When people suffer serious loss, they exhibit symptoms resulting from numerous defensive mechanisms that they’ve developed throughout their lifetimes. The loss of a loved one strongly impacts the minds and development of immediate family members and close loved ones.
There are psychological aspects of grief following a death with someone who is close that are generally consistent. How people deal with the emotions and challenges of the death of a close relationship depends on many factors.
However, when a person close to you dies as a result of a death that could have been prevented, there are additional emotional strains that can negatively affect the psyche of children, spouses, family members and anyone else that developed a strong bond with the deceased.
A wrongful death lawsuit occurs when a person dies and their family members pursue financial compensation from the party responsible. These are commonly the result of car accidents causing the death of a person that is dependent upon the deceased for emotional and financial assistance.
Following a fatal motorcycle accident occurring in the late 90s, attorney Tim Ryan litigated a case in public court to obtain compensation for a family of individuals who lost their “bread winner” in a collision resulting from gross negligence.
The victim was struck by a vehicle owned and operated by a well-known soda company. The vehicle’s driver ran a red light and struck the victim on the left hand side of his motorcycle at an estimated 40mph. The victim was treated at the scene and airlifted to a local hospital, later succumbing to their injuries.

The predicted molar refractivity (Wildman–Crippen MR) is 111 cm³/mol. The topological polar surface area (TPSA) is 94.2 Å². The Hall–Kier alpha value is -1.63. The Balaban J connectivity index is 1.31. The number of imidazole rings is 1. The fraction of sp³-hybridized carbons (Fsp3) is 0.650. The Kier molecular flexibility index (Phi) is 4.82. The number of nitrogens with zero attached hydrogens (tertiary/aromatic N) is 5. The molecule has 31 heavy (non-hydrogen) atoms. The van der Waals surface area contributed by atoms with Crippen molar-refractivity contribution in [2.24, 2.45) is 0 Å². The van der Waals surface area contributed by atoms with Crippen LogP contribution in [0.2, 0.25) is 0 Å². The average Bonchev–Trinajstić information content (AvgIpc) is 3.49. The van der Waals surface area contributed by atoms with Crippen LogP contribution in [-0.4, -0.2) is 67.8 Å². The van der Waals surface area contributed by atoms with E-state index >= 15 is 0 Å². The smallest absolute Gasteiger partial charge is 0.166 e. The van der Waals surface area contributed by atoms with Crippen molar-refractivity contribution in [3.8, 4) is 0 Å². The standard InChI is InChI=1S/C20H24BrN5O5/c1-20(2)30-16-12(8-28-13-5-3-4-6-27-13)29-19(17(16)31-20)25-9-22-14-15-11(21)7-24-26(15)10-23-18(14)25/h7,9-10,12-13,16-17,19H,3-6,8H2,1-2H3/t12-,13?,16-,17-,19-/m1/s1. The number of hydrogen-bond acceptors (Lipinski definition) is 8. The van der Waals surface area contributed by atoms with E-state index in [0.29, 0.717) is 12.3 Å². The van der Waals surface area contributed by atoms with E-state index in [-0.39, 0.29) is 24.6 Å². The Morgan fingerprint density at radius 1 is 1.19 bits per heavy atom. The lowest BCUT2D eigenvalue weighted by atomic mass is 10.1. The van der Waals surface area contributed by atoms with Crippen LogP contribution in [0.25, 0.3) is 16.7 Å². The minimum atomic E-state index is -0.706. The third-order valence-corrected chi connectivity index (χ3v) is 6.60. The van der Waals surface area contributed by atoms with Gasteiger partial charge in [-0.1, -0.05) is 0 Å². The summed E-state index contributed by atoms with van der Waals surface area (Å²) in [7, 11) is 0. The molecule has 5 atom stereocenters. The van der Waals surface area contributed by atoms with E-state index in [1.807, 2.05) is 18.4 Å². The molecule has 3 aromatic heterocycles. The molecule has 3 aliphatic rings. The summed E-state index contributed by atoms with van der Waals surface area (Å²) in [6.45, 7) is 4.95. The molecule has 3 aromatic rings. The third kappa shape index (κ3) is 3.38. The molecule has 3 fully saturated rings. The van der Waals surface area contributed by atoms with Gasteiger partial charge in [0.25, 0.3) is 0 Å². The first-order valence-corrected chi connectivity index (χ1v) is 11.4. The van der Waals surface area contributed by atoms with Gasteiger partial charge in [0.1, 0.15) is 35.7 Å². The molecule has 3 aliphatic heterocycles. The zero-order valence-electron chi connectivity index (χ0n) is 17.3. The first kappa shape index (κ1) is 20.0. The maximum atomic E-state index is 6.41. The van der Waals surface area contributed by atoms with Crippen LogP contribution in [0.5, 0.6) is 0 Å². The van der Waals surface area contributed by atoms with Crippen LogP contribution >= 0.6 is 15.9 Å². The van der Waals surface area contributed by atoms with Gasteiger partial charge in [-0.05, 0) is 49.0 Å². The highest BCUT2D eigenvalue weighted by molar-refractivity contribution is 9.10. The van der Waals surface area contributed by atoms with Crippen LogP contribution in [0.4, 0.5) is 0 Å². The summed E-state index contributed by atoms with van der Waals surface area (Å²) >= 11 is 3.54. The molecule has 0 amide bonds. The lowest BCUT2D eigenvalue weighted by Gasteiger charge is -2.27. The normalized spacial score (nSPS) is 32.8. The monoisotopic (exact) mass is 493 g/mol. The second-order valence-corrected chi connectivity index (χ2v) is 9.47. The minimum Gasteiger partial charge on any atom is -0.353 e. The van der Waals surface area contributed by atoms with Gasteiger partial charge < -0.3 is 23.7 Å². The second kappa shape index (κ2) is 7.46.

Attorney Tim Ryan argued that, for the victims’ family, knowing that their father/husband should be there breathing with them today, but that the SUV driver failed to pay attention directly resulting in their loved ones death, made the death particularly difficult to bear.
Few studies have been done to prove that these claims, but there is no doubt that victims who view their loved one’s death as a situation that could have easily been prevented internalize the loss a bit differently.
Most experts agree that the death of a loved one results in multiple stages of grief. For those who have had loved ones die as a result of a preventable tragedy, these stages still exist, yet they are experienced differently.
These stages include denial, anger, bargaining, depression, and acceptance. Following the loss of a loved one, most people feel some level of guilt as they try to process their loss and what their loss means for them.
Was the death my fault? Could I have done anything to prevent this? Did I do enough to let them know I loved them?
These are normal feelings that anyone might feel after losing their husband, child, or close friend. However, when the death is preventable, it can be much easier for those grieving to spiral into depression as they place an incredible amount of guilt upon their own shoulders.
The grieving process will differ from person to person as well as the details surrounding the death, but general advice for those suffering from grief remains the same: open up to those around you, refrain from blaming oneself, and seek professional help if you feel your thoughts or feelings are overwhelming.
Those struggling to deal with their grief in a productive manner are encouraged to evaluate outside sources.